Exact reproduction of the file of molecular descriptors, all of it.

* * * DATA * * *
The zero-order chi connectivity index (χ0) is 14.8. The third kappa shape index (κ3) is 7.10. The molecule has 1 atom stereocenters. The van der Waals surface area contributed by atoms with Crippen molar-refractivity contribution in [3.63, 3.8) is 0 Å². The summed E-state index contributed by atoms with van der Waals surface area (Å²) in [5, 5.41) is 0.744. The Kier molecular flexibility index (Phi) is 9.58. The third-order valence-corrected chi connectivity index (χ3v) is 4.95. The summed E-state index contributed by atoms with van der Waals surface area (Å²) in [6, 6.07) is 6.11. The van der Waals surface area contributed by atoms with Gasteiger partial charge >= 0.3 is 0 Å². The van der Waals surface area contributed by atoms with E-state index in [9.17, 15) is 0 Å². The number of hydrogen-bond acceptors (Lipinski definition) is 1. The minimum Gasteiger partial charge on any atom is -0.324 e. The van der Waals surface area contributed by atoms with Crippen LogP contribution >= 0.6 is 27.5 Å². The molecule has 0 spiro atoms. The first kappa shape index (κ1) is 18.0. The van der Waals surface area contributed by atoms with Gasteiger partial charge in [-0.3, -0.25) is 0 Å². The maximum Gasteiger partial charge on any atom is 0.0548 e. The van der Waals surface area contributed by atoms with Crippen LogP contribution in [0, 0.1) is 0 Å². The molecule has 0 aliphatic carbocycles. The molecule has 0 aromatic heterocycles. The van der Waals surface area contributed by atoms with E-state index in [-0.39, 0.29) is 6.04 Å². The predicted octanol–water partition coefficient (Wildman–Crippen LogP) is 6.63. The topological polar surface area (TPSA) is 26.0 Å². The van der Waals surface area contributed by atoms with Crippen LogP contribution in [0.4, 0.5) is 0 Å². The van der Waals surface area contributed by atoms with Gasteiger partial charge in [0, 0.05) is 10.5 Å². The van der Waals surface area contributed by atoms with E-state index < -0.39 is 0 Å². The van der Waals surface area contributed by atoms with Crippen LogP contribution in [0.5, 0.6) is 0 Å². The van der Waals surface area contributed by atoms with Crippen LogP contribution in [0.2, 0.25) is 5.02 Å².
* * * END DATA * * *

The zero-order chi connectivity index (χ0) is 14.8. The third kappa shape index (κ3) is 7.10. The molecule has 1 atom stereocenters. The van der Waals surface area contributed by atoms with Crippen molar-refractivity contribution in [3.63, 3.8) is 0 Å². The summed E-state index contributed by atoms with van der Waals surface area (Å²) in [5, 5.41) is 0.744. The Kier molecular flexibility index (Phi) is 9.58. The third-order valence-corrected chi connectivity index (χ3v) is 4.95. The summed E-state index contributed by atoms with van der Waals surface area (Å²) in [6, 6.07) is 6.11. The van der Waals surface area contributed by atoms with Gasteiger partial charge >= 0.3 is 0 Å². The van der Waals surface area contributed by atoms with E-state index in [9.17, 15) is 0 Å². The number of hydrogen-bond acceptors (Lipinski definition) is 1. The minimum Gasteiger partial charge on any atom is -0.324 e. The van der Waals surface area contributed by atoms with Crippen LogP contribution >= 0.6 is 27.5 Å². The molecule has 0 spiro atoms. The first kappa shape index (κ1) is 18.0. The van der Waals surface area contributed by atoms with Gasteiger partial charge in [-0.3, -0.25) is 0 Å². The maximum Gasteiger partial charge on any atom is 0.0548 e. The van der Waals surface area contributed by atoms with Crippen LogP contribution in [0, 0.1) is 0 Å². The molecule has 0 aliphatic carbocycles. The molecule has 0 aromatic heterocycles. The van der Waals surface area contributed by atoms with E-state index in [-0.39, 0.29) is 6.04 Å². The predicted octanol–water partition coefficient (Wildman–Crippen LogP) is 6.63. The topological polar surface area (TPSA) is 26.0 Å². The van der Waals surface area contributed by atoms with Crippen LogP contribution in [0.4, 0.5) is 0 Å². The van der Waals surface area contributed by atoms with Gasteiger partial charge in [0, 0.05) is 10.5 Å². The van der Waals surface area contributed by atoms with E-state index < -0.39 is 0 Å². The van der Waals surface area contributed by atoms with Crippen LogP contribution in [0.5, 0.6) is 0 Å². The van der Waals surface area contributed by atoms with Crippen LogP contribution in [0.2, 0.25) is 5.02 Å².